On Saturday, February 11, 2017 the Falls Church Episcopal Church, one of the oldest in the nation, where George Washington and George Mason were Vestryman, will install a stone marker to honor the African American enslaved persons who helped to construct the brick church building in 1769.
The plaque reads: “With gratitude and repentance, we honor the enslaved people whose skill and labor helped build The Falls Church.” It will be placed in the sidewalk leading to the front of the historic church.
The church, from whom the city takes its name, serves as an enduring testament and example of the contributions of African Americans to the American narrative – the backbone in building America and its institutions. “Many of our historic institutions benefitted from enslaved labor but it is not a given that labor and craftsmanship are properly acknowledged. It is only by telling our stories that we learn from them. This plaque is the culmination of dialogue and hard work by a group of people committed to ensuring that we learn from our history as we move forward to become a more inclusive society,” said Nikki Graves Henderson of the Tinner Hill Heritage Foundation.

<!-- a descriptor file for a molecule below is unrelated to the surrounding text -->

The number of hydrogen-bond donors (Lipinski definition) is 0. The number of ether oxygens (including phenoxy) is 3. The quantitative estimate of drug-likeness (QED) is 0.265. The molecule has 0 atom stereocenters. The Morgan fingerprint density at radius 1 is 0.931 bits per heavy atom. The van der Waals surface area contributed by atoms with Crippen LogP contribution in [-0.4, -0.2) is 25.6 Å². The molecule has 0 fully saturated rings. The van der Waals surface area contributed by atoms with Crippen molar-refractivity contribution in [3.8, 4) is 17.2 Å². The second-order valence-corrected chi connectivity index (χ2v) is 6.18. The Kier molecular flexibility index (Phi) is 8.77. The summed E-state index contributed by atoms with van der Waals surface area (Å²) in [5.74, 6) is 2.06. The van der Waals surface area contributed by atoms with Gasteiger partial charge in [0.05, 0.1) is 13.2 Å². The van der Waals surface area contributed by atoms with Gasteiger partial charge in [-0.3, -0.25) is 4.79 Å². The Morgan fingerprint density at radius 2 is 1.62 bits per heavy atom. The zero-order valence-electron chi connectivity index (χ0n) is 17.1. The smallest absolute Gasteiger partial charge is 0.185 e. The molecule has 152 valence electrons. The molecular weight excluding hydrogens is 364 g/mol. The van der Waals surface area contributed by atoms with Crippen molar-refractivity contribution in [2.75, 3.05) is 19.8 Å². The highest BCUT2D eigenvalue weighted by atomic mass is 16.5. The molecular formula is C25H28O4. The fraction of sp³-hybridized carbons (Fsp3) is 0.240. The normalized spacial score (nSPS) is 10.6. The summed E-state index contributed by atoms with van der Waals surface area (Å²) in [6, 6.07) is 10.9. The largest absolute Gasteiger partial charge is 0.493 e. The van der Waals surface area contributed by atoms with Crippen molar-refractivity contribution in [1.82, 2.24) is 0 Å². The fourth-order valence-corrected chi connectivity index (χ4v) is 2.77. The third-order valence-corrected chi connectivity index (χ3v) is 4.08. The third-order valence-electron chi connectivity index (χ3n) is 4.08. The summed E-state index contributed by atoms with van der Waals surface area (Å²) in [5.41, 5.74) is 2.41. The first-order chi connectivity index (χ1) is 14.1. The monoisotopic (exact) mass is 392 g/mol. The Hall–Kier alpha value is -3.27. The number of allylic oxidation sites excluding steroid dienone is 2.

This acknowledgement is the result of a partnership between the Falls Church Episcopal, the Enslaved Workers Acknowledgement Committee, and the Tinner Hill Heritage Foundation.
The plaque dedication, which is free and open to the public, will be the highlight of the annual Tinner Hill African American Heritage tour with costumed interpreters portraying people who lived in the Village of Falls Church before, during and right after the Civil War.
The bus will depart Tinner Hill at noon, arriving at the Church at 12:30. Following the dedication, those on the Heritage Tour will re-board the bus and continue until the tour ends by 2:30 pm.